One of the challenges of the Google Book Search project has been to find a way to index all of the books included within the project.
We don’t know the details of the technology used to index those books. A little research uncovers some interesting information.
A post at Search Science this November involved the award of a grant of $107,112 by Google to Rada Mihalcea. Xan Porter noted there that Professor Mihalcea’s research involving “automatic extraction methods to retrieve significant information in books stored in electronic format” is what likely interested Google in getting her help for Google Print, or Google Book Search, as it is known now.
As a co-inventor of textrank, she seems to have been the ideal candidate for Bringing Order into Texts.
It’s impossible to tell whether or not textrank is what is being used to index those books.
When I go into my local Starbucks, I’ll usually ask for a “large” chai, or coffee. The word “venti,” which they use to indicate their largest size, just can’t make its way out of my mouth.
Something about fake foreign languages maybe. So, it means 20, as in twenty ounces. There’s a pretentiousness to the sizing that I just can’t bring myself to buy into.
There is also a Dunkin’ Donuts in the small college town I live in, and I have no problem asking for a large coffee there. In Dunkin’ Donuts, a large is a large. There are also at least eight or nine other coffee places in town (it’s a highly caffeinated place). Most of them are better experiences than either Starbucks or Dunkin’ Donuts. A few are cheaper than Dunkin’ Donuts.
With news of the sale of Dunkin’ Donuts, I decided to take a look at their web site. There are some strange things going on there.
The first that struck me immediately is that the site uses a secure protocol (https) throughout. I’m not sure why. There are no forms to fill out on the front page of the site. Do the folks who work on their web pages understand why a secure protocol exists? Maybe they have a reason for what they do. They are getting pages indexed in the search engines, but it does look like they could use someone with some SEO knowledge taking a serious look at their pages.
There are many different approaches you can take when developing the content for a web site. An interesting article from User Interface Engineering describes a method inspired by the Inuit.
The Inuit create works of art that often resemble people, out of stones found near where they are making these statues. These markers can tell later viewers something about the place, or the builder’s experiences there.
Is that something that can help give us ideas which inspire us when we design? It’s inspiring me.
Reassuring Users with Inukshuk Content describes a university site that decided to show what a student’s experience might be like at their school by using more than 40 detailed profiles of people who may have been students, or are associated with the school in some manner.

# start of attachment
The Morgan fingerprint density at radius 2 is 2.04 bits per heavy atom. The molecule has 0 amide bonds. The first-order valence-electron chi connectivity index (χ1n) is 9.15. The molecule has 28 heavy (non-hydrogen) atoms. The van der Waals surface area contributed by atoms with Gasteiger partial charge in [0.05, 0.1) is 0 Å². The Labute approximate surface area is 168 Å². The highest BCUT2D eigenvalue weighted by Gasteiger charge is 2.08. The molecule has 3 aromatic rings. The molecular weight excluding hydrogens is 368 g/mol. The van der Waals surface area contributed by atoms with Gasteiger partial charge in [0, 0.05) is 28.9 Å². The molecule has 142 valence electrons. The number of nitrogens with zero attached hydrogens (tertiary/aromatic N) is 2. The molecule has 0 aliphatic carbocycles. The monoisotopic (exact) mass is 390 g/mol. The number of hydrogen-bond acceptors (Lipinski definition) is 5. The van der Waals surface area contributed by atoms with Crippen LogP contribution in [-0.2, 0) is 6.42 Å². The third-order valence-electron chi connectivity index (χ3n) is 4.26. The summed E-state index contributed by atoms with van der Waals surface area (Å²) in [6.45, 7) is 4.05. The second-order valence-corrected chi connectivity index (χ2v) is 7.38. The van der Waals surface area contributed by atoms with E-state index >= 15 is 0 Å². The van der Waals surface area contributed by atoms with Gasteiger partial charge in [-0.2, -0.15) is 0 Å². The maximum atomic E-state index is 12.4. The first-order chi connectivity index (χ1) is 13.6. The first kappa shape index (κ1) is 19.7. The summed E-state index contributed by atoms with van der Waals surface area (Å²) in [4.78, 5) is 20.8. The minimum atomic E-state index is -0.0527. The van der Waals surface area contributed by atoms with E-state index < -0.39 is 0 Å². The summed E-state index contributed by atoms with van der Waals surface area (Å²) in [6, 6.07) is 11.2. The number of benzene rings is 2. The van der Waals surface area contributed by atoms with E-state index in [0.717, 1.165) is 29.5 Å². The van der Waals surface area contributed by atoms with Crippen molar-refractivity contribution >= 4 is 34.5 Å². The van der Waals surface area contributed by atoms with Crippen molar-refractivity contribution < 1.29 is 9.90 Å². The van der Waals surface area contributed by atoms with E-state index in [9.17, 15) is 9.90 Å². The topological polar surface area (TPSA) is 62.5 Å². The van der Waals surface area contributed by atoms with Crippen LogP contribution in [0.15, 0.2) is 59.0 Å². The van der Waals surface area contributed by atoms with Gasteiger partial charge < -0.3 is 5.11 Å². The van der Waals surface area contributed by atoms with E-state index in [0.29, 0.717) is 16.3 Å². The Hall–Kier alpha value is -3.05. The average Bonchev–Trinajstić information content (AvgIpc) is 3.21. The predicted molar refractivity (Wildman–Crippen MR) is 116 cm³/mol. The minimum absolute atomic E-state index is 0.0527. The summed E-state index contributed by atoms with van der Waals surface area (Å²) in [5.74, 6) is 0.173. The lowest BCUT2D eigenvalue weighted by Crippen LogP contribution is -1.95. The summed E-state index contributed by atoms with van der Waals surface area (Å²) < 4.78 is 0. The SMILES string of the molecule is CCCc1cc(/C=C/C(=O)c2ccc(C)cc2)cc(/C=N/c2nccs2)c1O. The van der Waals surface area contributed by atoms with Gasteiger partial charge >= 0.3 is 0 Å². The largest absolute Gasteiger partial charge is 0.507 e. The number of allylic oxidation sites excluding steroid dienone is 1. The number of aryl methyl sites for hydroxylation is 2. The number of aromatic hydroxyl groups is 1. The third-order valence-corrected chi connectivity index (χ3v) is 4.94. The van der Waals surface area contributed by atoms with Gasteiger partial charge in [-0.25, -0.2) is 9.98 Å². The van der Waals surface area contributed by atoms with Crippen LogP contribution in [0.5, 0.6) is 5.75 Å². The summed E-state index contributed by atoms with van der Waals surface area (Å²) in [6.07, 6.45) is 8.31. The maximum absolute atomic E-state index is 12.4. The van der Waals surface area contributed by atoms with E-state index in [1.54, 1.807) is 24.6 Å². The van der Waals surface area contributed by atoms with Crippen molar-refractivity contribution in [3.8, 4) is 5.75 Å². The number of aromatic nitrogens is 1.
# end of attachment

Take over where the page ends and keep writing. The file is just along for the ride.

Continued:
Google’s Personalized Search is a Bookmark manager, and it personalizes searches based upon the bookmarks you collect, and more. In addition to using your bookmarks, it may also be looking at your browser’s history file to inform searches.
The personalized search beta appears to be something I wrote about back in June:
If a Googler Offers you a Bookmark Manager, Punch Him
That thread has an analysis of the patent application, Methods and systems for personalized network searching, that is likely behind it there, including such things as:
More than URLs Measured
If you could have your dream email program, what would it be like? If you could have Google back up your efforts in building that program, you might just be Paul Buchheit.
A new patent application from Google’s GMail engineer Paul Buchheit was published today on the snippets that you might see when you receive search results in a search engine, including results that might be received when searching for such things as an email.
Variable length snippet generation
Here’s the abstract:
Announced at threadwatch (Alexa suddenly relevant?) by Aaron, and a number of other places, it might be time to take another look at Alexa, with the announcement that they are opening up their data to folks at affordable prices. At least, they appear to be affordable – kind of hard to tell at this point.
Details are here: Alexa Web Search Platform (the original link on the Alexa domain is no longer around). A snippet:
The Alexa Web Search Platform provides public access to the vast web crawl collected by Alexa Internet. Users can search and process billions of documents — even create their own search engines — using Alexa’s search and publication tools.
Search engine optimization and paid search advertising both share a similar goal. While both try to get the right visitors to web sites, even more important is that a visitor performs some action while there that fulfills some goal of a site’s owner.
The meeting of one of these objectives by a visitor is often referred to as a conversion, and can include viewing a specific page, buying something, downloading a file, signing up for a membership or newsletter, or another action as defined by the owner of the site.
In paid search, it can be difficult to tell how effective your campaign has been. Conversion tracking is an approach that can be taken by search engines like Google to help an advertiser understand how well their advertising is working. There’s a nice summary of how conversion tracking works in the O’Reilly article Understanding Google’s Conversion-Tracking Mechanism.
A deeper look into how it works is described on the Google AdWordsTM: Conversion Tracking Guide (pdf)